I am a nurse, so I know about all things medical, right? My dad certainly thinks that’s true. He called me one day and told me that his “PSA was up,” and that he had to go to see a “different” doctor. Then he asked, “What does PSA mean?”
You know how it feels before you take a trip? You decide where you want to go, and if you want to go by car or plane. You make plans for what you will do on the trip, and then the plans might change, because something else has changed. I felt this way when my dad asked me what PSA was. I knew that he and I were going on a trip.
I told my dad that PSA stands for prostate-specific antigen, and I explained that when the PSA is elevated it could mean prostate cancer. I told him that the doctor would talk to him more about it and may want to do a biopsy. That seemed to answer my dad’s question, and then he got quiet; he didn’t want to talk about it anymore.
I went with my dad to his appointment with the “different” doctor, who is a urologist specializing in urinary medicine and surgery and the male reproductive organs. The doctor wanted to get a biopsy to see why the PSA was up, and my dad agreed. When we left the doctor’s office, my dad asked, “What does he mean by biopsy?”
We talked about a prostate biopsy. The doctor had explained the biopsy with as much care as he could, but my dad needed different words to understand what would happen. He understood that he would be lying on his stomach. He understood that the doctor would access his prostate through his rectum, but he couldn’t figure out how.
My dad and I figured out that he could understand “cable,” “needle,” “pinch,” and “jelly” as ways of describing the ultrasound probe for finding the prostate, the hollow needle for sampling prostate tissue, that numbing medicine would pinch to help make the biopsy less painful, and that gel would be used to help insert the probe. My dad was not excited about all this, but he wanted to know.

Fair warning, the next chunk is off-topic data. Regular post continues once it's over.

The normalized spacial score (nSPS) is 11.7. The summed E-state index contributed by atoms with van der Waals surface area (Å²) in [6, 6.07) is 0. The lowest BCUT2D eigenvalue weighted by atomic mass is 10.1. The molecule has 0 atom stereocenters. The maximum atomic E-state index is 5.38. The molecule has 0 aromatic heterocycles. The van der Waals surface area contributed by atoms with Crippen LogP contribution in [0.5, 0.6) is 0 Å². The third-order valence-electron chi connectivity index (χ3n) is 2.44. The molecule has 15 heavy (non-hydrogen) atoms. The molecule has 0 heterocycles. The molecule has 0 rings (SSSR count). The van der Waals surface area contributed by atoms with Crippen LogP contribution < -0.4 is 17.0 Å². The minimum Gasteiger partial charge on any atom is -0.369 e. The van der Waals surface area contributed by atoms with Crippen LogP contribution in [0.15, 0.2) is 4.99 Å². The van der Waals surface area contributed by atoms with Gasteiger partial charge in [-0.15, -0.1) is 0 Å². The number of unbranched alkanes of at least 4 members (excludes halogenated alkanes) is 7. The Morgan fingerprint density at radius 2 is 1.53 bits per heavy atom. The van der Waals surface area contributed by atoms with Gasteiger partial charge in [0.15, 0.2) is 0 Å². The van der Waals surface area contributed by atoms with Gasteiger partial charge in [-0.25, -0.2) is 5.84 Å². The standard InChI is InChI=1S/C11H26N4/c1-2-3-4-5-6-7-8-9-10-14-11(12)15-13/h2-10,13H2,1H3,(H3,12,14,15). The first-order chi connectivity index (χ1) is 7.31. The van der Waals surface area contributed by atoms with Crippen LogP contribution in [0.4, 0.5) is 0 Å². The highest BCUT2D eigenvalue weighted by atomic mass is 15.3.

After the prostate biopsy, my dad got his results, which were middle of the road. His Gleason score was 5, but he didn’t know what that meant. I told my dad that a doctor looks at prostate tissue samples under a microscope to see if the cells that make up the prostate are all the same or if they look different. The more different the cells look, the higher the Gleason score, which ranges from 2 to 10. This is something that my dad could understand.
We went to see another doctor who treats patients with prostate cancer. This doctor works with a nurse navigator. The doctor and the nurse looked at my dad’s x-rays, scans, medical history, and biopsy tissue. They talked with us about the available treatment options, including surgery, robotic surgery, radiation therapy, and watching and waiting.
My dad and I discussed it, talked with the doctor and the nurse, and decided that watching and waiting was the best option.
My dad had 2 years of PSA screenings every 6 months and a prostate biopsy every year. He now has only an annual PSA screening. My dad’s PSA and Gleason scores have not gone up at all.
My dad was told about his prostate cancer when he was in his early 70s. He was still working at that time, and was an active bowler and a coffee club member. He is now in his late 70s and is bowling with my nephew once or twice weekly and is going to his coffee club every day. The decision to watch and wait was right for my dad and for our family, and being able to talk about all the options with the doctor and the nurse navigator helped us make the right decision.